The holidays are coming to an end. Kwanzaa has just begun, and New Years is upon us. What do these holidays have in common? They all are celebrated with food and drink. Every celebration is different, this difference is our food story. Food stories are my favorite part of hearing people’s holidays and celebrations. Everyone has a food story! Food stories during the holidays are tradition. Alterations are made to accommodate who is coming, allergies, likes, dislikes and time available to prepare. The rest of the year they are what make up who we are, how we prepare meals daily for our family.
My food story is similar to others, it goes back to my grandma. She baked everything! She was also a lunch lady, during a time when all meals were homemade, bread included. Eventually, she lived on a farm again, and baked for the over the road truck drivers all types of bread, made with fresh ground whole wheat bread. Every single Sunday we had Sunday dinner, which was cooked while we were at church. My greatest memory is sitting down to a table with my grandparents to share a meal with them. I heard discussions of farming, community and family, obviously I didn’t have opinions on these topics, but I learned about sharing, opinions, and opposition. Sitting at a table with adults sharing a meal, I learned to eat until I was satisfied, everyone wasn’t happy with the discussion topic, what foods go on a plate to complete the meal and that there was dessert at the end. I tried to incorporate this into raising my boys, of course there were times that they weren’t at my table, but it was important to me to share life with them at the table.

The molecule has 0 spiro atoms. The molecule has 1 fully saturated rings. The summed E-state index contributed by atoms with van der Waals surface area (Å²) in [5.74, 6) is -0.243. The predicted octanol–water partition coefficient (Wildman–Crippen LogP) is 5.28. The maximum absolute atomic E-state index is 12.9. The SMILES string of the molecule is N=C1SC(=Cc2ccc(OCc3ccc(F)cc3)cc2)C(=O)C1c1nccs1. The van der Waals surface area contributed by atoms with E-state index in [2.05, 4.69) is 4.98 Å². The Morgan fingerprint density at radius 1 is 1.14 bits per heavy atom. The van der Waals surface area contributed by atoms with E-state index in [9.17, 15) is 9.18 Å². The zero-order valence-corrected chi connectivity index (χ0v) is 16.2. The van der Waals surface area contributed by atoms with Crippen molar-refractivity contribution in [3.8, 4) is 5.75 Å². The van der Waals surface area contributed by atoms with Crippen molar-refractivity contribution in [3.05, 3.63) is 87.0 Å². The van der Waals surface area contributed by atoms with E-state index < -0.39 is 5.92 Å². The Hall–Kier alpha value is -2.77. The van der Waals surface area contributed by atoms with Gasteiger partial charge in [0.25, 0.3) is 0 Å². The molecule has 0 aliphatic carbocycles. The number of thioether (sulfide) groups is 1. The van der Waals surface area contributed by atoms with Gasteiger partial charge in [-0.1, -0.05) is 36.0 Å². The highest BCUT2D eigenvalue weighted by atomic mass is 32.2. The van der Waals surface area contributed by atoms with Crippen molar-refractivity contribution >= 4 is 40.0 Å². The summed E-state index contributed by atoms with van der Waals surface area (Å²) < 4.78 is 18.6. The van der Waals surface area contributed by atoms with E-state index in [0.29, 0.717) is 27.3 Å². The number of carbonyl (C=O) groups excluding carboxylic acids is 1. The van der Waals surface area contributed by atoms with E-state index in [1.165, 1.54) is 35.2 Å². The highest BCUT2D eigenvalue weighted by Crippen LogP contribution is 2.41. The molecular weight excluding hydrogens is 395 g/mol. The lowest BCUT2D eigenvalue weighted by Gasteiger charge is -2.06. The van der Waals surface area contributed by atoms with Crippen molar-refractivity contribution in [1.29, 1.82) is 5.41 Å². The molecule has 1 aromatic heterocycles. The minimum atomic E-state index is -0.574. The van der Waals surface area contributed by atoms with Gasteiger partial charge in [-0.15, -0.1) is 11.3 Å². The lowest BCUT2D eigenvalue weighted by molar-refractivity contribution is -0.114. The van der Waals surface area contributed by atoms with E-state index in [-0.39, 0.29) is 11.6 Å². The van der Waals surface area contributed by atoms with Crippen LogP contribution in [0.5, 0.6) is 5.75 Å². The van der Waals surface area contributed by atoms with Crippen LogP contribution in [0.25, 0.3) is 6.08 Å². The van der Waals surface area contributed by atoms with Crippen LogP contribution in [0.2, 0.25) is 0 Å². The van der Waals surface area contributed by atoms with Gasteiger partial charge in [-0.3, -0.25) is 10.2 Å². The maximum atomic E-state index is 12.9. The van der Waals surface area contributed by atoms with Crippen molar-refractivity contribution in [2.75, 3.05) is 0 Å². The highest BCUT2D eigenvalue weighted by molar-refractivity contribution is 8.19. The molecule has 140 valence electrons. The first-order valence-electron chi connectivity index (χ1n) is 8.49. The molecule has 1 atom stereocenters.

When we prepare a meal for our family, we bring forth our past, what was taught to us as children from our parents. This is true for all socio-economic groups. If someone comes from a family where meals are prepared by a cook, they don’t have the skill to prepare a meal, unless they take an opportunity to learn. Opposite this issue, a family without access to fresh fruits and vegetable and healthy they learn only what they have access to. People with access to food and cooking in the home are more likely to carry on with cooking for their own family. It is similar to children growing up in a farming community, will have more knowledge about farming. By coming in contact with someone who has their own food story it can morph another person’s food story, they can change their story at any time, quickly or slowly. This is dependent on the time spent with the person, the respect for the person sharing. We all play a role in each other’s food story, just as in life, people come into our lives to make an impact it is the same in our food story.
“One cannot think well, love well, sleep well if one has not dined well.” Virginia Woolf